In addition, and as explained above, the CNMC has continued to actively prosecute companies for breach of the suspensory obligation applicable to merger control proceedings (ie, closing the relevant transaction prior to clearance) as shown by the fact that, as mentioned above, in 2016, the CNMC investigated eight potential gun jumping cases. However, only one formal investigation was opened against the company Consenur in relation to case Consenur/Activos Cathisa, eventually imposing a fine of €20,000 on Consenur for gun jumping in the acquisition of the waste management services business of Cathisa.

Reform proposals

Are there current proposals to change the legislation?

Following the reform of the Spanish competition rules that entered into force from September 2007 to March 2008, Spain’s competition law has been in line with the EU rules and has streamlined the authorities responsible for competition enforcement in Spain. However, the competition authority can adopt ‘soft law’ (guidelines, notices, etc) to assist in the interpretation of key issues relating to Spanish merger control provisions and in fact did so in October 2011 with regard to simplified proceedings.

It is foreseen that the Competition Act will likely be amended in order to transpose the ECN+ Directive on the enforcement powers and resources of competition authorities of the member states (Directive (EU) 2019/1).

Update and trends

Key developments of the past year

What were the key cases, decisions, judgments and policy and legislative developments of the past year?

Key developments of the past year36 What were the key cases, decisions, judgments and policy and legislative developments of the past year?

The number of merger filings (82 notifications) made in Spain in 2018 shows a slight reduction in activity (13 per cent less than in the previous year) but still a healthy number of transactions were filed as opposed to the years prior to the economic upturn when merger control activity in Spain reached historical lows. The enforcement track record shows a mature and consistent approach to merger control scrutiny as most transactions were unconditionally cleared in Phase I and only four cases were cleared subject to remedies in Phase I. No transaction was prohibited and one was subject to an in-depth Phase II analysis, which has been cleared subject to behavioural remedies in early 2019 (Quirón/Clínica Santa Cristina).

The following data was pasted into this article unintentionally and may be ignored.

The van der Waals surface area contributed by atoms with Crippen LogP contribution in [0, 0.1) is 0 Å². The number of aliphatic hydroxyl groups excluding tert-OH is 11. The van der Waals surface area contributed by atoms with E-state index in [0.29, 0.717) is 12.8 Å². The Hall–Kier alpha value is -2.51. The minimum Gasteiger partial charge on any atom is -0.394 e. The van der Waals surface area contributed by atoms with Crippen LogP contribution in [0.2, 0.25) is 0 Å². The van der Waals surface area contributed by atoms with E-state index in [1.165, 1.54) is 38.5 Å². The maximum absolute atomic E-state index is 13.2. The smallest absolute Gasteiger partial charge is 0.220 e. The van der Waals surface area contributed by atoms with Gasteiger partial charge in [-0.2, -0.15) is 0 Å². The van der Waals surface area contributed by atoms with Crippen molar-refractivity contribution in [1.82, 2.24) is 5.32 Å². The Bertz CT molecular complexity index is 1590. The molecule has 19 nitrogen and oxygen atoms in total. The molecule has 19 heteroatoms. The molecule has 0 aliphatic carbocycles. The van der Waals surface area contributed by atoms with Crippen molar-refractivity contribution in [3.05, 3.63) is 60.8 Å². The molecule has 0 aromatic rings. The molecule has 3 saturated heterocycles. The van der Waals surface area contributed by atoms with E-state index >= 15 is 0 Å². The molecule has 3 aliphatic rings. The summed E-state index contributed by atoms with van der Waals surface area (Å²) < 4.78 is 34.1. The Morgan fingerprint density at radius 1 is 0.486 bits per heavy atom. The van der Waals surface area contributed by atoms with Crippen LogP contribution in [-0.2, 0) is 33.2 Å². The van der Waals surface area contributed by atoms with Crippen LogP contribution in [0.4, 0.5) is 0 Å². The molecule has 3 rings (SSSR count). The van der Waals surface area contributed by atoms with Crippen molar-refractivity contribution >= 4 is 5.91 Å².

Recent enforcement shows a willingness to accept behavioural remedies both in Phase I and Phase II. All four cases cleared in 2018 subject to remedies in Phase I included behavioural remedies, which shows the CNMC also making use of behavioural remedies in Phase I, contrary to the practice of the European Commission, which favours divestments. In addition, the recent case cleared in Phase II in 2019 only included behavioural remedies. The remedies offered by the parties in those transactions also show that the regulator is willing to address proportionality concerns by accepting behavioural remedies.

Finally, the other 2018 transaction worth mentioning is BP/Petrocorner, where, following what was learned from the Bimbo/Panrico II case, the authority accepted a fix-it-first remedy for the second time.